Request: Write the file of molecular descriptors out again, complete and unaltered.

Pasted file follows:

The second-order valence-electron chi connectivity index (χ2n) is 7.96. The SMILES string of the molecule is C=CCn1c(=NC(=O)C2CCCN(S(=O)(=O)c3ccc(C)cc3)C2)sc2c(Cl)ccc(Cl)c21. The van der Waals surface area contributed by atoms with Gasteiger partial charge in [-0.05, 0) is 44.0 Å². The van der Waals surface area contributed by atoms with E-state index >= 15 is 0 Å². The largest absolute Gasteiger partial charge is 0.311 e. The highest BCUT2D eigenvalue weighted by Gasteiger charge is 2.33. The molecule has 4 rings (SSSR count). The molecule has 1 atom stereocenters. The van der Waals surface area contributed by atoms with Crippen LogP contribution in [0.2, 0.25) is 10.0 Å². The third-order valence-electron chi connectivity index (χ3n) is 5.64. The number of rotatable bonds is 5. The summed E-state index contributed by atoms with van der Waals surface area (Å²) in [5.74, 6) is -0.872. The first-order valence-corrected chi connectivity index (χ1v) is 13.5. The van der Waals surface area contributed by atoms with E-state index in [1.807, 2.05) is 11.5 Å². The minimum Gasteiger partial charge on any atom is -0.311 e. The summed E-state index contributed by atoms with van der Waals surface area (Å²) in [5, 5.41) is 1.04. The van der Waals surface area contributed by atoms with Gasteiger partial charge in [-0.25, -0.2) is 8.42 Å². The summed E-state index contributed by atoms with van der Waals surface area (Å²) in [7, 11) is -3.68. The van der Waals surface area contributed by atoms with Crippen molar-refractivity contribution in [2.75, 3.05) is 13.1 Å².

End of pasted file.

The second-order valence-electron chi connectivity index (χ2n) is 7.96. The SMILES string of the molecule is C=CCn1c(=NC(=O)C2CCCN(S(=O)(=O)c3ccc(C)cc3)C2)sc2c(Cl)ccc(Cl)c21. The van der Waals surface area contributed by atoms with Gasteiger partial charge in [-0.05, 0) is 44.0 Å². The van der Waals surface area contributed by atoms with E-state index >= 15 is 0 Å². The largest absolute Gasteiger partial charge is 0.311 e. The highest BCUT2D eigenvalue weighted by Gasteiger charge is 2.33. The molecule has 4 rings (SSSR count). The molecule has 1 atom stereocenters. The van der Waals surface area contributed by atoms with Crippen LogP contribution in [0.2, 0.25) is 10.0 Å². The third-order valence-electron chi connectivity index (χ3n) is 5.64. The number of rotatable bonds is 5. The summed E-state index contributed by atoms with van der Waals surface area (Å²) in [5.74, 6) is -0.872. The first-order valence-corrected chi connectivity index (χ1v) is 13.5. The van der Waals surface area contributed by atoms with E-state index in [1.807, 2.05) is 11.5 Å². The minimum Gasteiger partial charge on any atom is -0.311 e. The summed E-state index contributed by atoms with van der Waals surface area (Å²) in [5, 5.41) is 1.04. The van der Waals surface area contributed by atoms with Gasteiger partial charge in [-0.25, -0.2) is 8.42 Å². The summed E-state index contributed by atoms with van der Waals surface area (Å²) in [7, 11) is -3.68. The van der Waals surface area contributed by atoms with Crippen molar-refractivity contribution in [2.75, 3.05) is 13.1 Å².